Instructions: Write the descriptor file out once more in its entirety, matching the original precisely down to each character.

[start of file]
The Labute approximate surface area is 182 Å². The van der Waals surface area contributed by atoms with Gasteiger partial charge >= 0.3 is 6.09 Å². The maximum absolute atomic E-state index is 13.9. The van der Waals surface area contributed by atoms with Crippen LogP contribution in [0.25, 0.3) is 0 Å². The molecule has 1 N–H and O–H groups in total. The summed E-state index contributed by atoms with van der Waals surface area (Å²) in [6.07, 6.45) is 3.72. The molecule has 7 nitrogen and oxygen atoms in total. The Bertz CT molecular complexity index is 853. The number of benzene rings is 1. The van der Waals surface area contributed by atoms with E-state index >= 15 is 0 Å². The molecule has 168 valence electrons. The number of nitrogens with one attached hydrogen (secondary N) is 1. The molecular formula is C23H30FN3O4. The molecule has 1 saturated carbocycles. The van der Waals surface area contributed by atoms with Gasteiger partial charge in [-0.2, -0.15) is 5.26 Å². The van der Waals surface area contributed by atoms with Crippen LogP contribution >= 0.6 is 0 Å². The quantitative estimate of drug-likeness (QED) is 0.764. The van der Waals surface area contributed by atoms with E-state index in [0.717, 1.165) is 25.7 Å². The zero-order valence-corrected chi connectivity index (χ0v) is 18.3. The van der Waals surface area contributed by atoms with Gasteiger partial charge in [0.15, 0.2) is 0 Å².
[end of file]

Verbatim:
The Labute approximate surface area is 182 Å². The van der Waals surface area contributed by atoms with Gasteiger partial charge >= 0.3 is 6.09 Å². The maximum absolute atomic E-state index is 13.9. The van der Waals surface area contributed by atoms with Crippen LogP contribution in [0.25, 0.3) is 0 Å². The molecule has 1 N–H and O–H groups in total. The summed E-state index contributed by atoms with van der Waals surface area (Å²) in [6.07, 6.45) is 3.72. The molecule has 7 nitrogen and oxygen atoms in total. The Bertz CT molecular complexity index is 853. The number of benzene rings is 1. The van der Waals surface area contributed by atoms with E-state index >= 15 is 0 Å². The molecule has 168 valence electrons. The number of nitrogens with one attached hydrogen (secondary N) is 1. The molecular formula is C23H30FN3O4. The molecule has 1 saturated carbocycles. The van der Waals surface area contributed by atoms with Gasteiger partial charge in [-0.2, -0.15) is 5.26 Å². The van der Waals surface area contributed by atoms with Crippen LogP contribution >= 0.6 is 0 Å². The quantitative estimate of drug-likeness (QED) is 0.764. The van der Waals surface area contributed by atoms with E-state index in [0.717, 1.165) is 25.7 Å². The zero-order valence-corrected chi connectivity index (χ0v) is 18.3. The van der Waals surface area contributed by atoms with Gasteiger partial charge in [0.15, 0.2) is 0 Å².